Not to mention, the multiplayer and broadcast features in iRacing are fit for purpose: a large number of iRacing events are regularly broadcast on Twitch and YouTube, not by a single gamer taking part, but by a broadcast crew, including commentators and camera operators.
Full disclosure: I used to be one of those commentators!
It's not about favouritism
Assetto Corsa is also a fine choice for eSports. So is rFactor 2. It's not about the choice of a specific title, but about the level of simulation being represented. The very point of motor racing, which applies in the virtual world as much as it does in the real world, is to test the skill and resolve of each driver at getting a very fast machine to the finish line first, without making any (large) mistakes.
The less realism in the simulation, the more you're being misled that the drivers in the race are really doing the things for which they're famous in the real world, as the game takes over by not simulating parts of the experience.
Aren't you taking this a bit too seriously?
Yes. The important thing is that people have something to keep them entertained while they are stuck at home during the lockdown, and I'm more than happy that real-world professionals are willing to engage with eSports to make that happen. It's not going to generate any new world champions, but it's a bit of fun for everyone at home, and that's really what video games are designed for.
Of course, the cynic in me says that since Codemasters have the Formula One licence, they were always going to get the eSports deal, and that games shouldn't have a monopoly on rights to specific racing brands or vehicle brands (I'm looking at you, Porsche).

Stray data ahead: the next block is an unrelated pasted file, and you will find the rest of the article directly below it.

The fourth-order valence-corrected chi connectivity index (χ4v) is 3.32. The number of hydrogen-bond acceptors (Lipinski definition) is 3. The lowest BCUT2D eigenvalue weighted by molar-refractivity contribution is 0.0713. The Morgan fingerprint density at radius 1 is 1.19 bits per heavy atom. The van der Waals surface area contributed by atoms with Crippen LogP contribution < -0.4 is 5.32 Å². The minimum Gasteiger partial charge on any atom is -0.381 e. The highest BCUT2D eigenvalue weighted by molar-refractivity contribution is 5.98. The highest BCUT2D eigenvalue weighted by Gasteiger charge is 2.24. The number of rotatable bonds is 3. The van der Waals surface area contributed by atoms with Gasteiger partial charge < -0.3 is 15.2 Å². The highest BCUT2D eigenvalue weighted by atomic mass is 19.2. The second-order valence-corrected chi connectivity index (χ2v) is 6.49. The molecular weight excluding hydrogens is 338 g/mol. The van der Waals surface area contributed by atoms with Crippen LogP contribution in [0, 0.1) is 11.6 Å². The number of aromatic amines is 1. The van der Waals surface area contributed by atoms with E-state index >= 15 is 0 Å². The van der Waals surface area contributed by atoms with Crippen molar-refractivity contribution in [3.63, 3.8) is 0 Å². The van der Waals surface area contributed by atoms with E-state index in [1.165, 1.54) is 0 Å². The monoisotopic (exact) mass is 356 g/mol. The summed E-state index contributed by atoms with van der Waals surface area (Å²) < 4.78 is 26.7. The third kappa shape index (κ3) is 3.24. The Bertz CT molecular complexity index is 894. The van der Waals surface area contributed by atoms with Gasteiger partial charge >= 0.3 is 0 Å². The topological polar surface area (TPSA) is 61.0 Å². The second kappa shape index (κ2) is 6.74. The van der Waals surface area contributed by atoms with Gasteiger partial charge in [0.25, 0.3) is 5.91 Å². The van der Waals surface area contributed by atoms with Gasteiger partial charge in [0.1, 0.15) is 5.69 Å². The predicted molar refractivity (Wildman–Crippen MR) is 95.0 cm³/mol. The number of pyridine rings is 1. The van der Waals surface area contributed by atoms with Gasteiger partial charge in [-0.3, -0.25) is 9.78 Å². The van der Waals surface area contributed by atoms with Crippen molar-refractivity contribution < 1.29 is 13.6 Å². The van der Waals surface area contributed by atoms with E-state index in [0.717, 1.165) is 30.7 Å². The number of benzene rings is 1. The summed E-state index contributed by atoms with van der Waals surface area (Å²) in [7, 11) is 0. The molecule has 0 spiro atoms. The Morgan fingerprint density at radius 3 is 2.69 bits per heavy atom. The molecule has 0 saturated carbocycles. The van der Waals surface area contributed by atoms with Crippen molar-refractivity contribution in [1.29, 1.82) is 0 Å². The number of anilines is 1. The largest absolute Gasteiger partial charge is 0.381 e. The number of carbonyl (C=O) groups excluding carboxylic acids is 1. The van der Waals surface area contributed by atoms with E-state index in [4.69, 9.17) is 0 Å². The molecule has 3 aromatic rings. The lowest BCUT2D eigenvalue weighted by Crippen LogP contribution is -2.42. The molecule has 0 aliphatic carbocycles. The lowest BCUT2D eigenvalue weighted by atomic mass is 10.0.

Really, what's going on here is that non-gamers are being introduced to the world of eSports, and gamers are getting to see the real-world sport on their TV (or computer screen) like any other Formula One fan, for all those who don't cross over into both categories.
In fact, the boost that this will give to motor racing eSports in particular, will hopefully lead to the development of more young talent in the sport, and the likes of the Ginetta Juniors championship in the real world, limited to the very top young talent, might be accompanied by more and more virtual racers developing those same skills, and making a better sport for everyone.
So, with all that said, do I recommend you go out and pick up a copy of F1 2019 to try all this for yourself? No! Absolutely not. It's a terrible excuse for a motor racing simulation. Do yourself a favour, save up for a wheel and pedals, fire up Assetto Corsa, or save up even more for an iRacing subscription, and enjoy. I won't blame you if you watch the virtual Formula One online though!